Editor’s Note: This post is part of an ongoing multi-part series covering the Millstein Center’s March 1, 2019 conference, “Corporate Governance ‘Counter-narratives’: On Corporate Purpose and Shareholder Value(s).”
By Brea Hinricks
Is corporate governance a primary cause of the current economic malaise plaguing the U.S. and other parts of the world? Could changes to corporate governance, including a shift by corporations toward serving a broader “corporate purpose” (beyond a myopic focus on short-term shareholder profits), help improve economic growth? These were key questions posed at the Millstein Center’s March 1, 2019 Counter-Narratives Conference.
According to Columbia Business School’s Bruce Greenwald, the answer is emphatically “no.” Instead, a much broader and more systemic force than corporate governance is to blame: a structural economic downturn caused by slow productivity growth.
Professor Greenwald argues that we are in the middle of a depression caused by a global economic transition in the nature of work. As in previous downturns, we are facing the collapse of a once-important and central sector (manufacturing) and another (service) taking its place. In some ways, this is similar to the transition that led to the Great Depression, where we moved from a farming and agricultural-based society to an industrial society, but with some key differences.
In the early 1930s, the move toward an industrial society was ultimately beneficial for long-term productivity growth, even though the transition was at times a difficult one. Agriculture is by nature decentralized, whereas industrial institutions are large and more concentrated, allowing management to more easily invest in improving efficiency and productivity. Technological advances and innovations also translate much more readily and easily to concentrated sectors. Industrial jobs are unlike farming in that they involve collective work in which it becomes difficult to differentiate individual contributions, resulting in a flatter distribution of income where workers are generally paid average wages. All of these factors ultimately contributed to improved productivity once the transition to an industrialized society was complete.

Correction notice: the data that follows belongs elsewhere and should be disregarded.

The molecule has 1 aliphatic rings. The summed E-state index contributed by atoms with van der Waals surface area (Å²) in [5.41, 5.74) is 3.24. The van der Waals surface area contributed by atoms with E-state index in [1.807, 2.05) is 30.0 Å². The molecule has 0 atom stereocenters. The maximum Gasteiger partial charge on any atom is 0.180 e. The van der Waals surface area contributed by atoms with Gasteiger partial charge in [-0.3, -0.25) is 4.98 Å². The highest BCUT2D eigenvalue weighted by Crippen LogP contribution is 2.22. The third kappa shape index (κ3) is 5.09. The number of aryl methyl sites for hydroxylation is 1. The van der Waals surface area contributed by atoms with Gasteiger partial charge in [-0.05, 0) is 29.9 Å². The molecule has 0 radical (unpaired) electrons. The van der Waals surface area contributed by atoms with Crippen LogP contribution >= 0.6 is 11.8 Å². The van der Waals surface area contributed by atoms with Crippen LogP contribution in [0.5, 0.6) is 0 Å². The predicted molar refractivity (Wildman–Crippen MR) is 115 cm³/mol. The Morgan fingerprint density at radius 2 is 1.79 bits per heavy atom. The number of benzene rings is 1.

Unfortunately, Professor Greenwald argues, the transition towards a service-based economy has a much bleaker outlook when it comes to productivity growth. Service-based professional institutions tend to be decentralized—services tend to be locally produced and consumed, which leads to reduced competition. It becomes more difficult for innovations to spread. Service professions also focus more on individual performance than collective efforts, leading to greater wage disparity. (Greenwald uses professional athletes and referees as an example.) Each of these factors tends to have a negative impact on productivity growth, which is exacerbated by the societal shifts needed to transition from a manufacturing-based economy to a serviced-based one.
If this explanation for our current economic malaise is correct, corporate governance is very unlikely to provide a solution. While the structural downturn Professor Greenwald describes is global in nature, corporate governance is inherently local. Though management of individual companies may be able to make incremental improvements in productivity, the structural forces behind the downturn require a structural solution. Instead of governance, Greenwald argues that we need a policy solution on a global scale to counteract the productivity slump accompanying the shift toward a service-based economy. Only then will we return to sustained economic growth.